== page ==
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Chris Fidler

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« Reply #5 on: Sep 07, 2009, 01:20PM »

It gets better and better!!!!

The best piece of equipment change I've ever made :-)

Hard and soft machine reach that elusive harmonic point.
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The wise musicians are those who play what they can master.
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Boss

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« Reply #6 on: Sep 08, 2009, 09:50AM »

Question:

How might one apply that philosophy to bass bone?

i have a similar placement to you, and have been plugging on a 1.5 for a while now, wondering if a slightly larger rim might be more efficient...
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Chris Fidler

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« Reply #7 on: Sep 08, 2009, 04:08PM »

Try it.

Or approach Doug Elliot.

It may well work for you, but you won't know until you try!!!
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The wise musicians are those who play what they can master.
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« Reply #8 on: Sep 10, 2009, 04:19PM »

Chris, I must say that my experience is exactly like yours. I actually got to spend the better part of a year sitting next to Doug on the "In the mood" show, touring the states by bus.
  He had with him all of his mouthpieces. He also spoke to me about the Reinhardt theory of Embouchure types. He would give me a new rim to play every few weeks. I started with his 100 rim (I was using another mouthpiece smaller than that before this) I was used to it in two weeks. At the end of the tour I ended up playing a narrow 103. Sometime after that I used an N104 and liked it even better.
  Of course I work for Warburton now, but I use Terry's biggest 'piece for small tenor and it works great for me.
  Every step bigger I went, everything got better for me in all aspects of playing. Yes there was some adjustment time, but really not too much.
  I owe Doug a lot for this. He has helped me immensely. I often refer people to him. I always tell people that the most important thing, is playing the right cup diameter (rim size) for your face. As Doug told me, if you play the wrong size for your face, somewhere down the road you will always run into trouble, and so was the case with me.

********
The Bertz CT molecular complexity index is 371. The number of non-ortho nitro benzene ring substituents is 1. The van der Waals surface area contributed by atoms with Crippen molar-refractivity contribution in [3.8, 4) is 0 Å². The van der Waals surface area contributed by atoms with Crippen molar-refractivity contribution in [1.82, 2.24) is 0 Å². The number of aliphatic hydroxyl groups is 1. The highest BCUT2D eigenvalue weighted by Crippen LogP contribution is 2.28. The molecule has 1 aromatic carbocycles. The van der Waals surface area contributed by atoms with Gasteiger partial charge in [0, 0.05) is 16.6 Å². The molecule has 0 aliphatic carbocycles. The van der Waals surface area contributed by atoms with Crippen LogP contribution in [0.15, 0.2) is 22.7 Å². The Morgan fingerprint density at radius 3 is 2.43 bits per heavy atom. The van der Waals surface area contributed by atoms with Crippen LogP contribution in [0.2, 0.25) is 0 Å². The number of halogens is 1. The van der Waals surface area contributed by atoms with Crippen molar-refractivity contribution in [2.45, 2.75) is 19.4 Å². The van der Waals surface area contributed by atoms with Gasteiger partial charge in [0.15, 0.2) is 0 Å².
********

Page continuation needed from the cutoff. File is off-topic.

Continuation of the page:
If anyone has any inclination to talk to Doug about this, I highly encourage them to do so. YOU WON'T BE SORRY!!!!!!!!
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Chris Fidler

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« Reply #9 on: Sep 23, 2009, 03:00PM »

UPDATE..............

After spending some serious practice time on the 103 I've now gone onto a LT104/LTD/D2!!!!
This is where the journey ends :-)
Even better than the 103....... For me.

I never thought in a million years that this would be the right size for me.

Wow :-)

 
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The wise musicians are those who play what they can master.
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« Reply #10 on: Oct 02, 2009, 07:58AM »

Chris,

Funny your words may just have well been mine! I had the exact same experience. I called the 104, the final fronteir. Things were good with the 103 but after getting used to the 104, there was no going back! If I wasn't working for Warburton (And I am very happy with Terry's mouthpiece as well) I would be playing the same setup. Can't wrong there!!
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Chris Fidler

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« Reply #11 on: Oct 13, 2009, 07:25AM »

Last UPDATE.

After approx. 3 weeks on each rim the decision is made and I have opted for the LTS103.

I'd like to thank Doug for all his help and understanding.

My Elliot code now stands at LTS103/LTD/D2 or D3 and LTC/C2 or C3 for my Jazz horns.
And LTS103/LTG/G8 & LTH/H8 on my large bore.

That covers all my Tenor requirements :-)
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The wise musicians are those who play what they can master.
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Chris Fidler

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« Reply #12 on: Feb 26, 2014, 05:07AM »

Old topic BUT.....After slightly flirting with some other Mpc's I've returned to the above for the last 2 months and would like to reiterate my findings.......... Good!
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The wise musicians are those who play what they can master.
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daveyboy37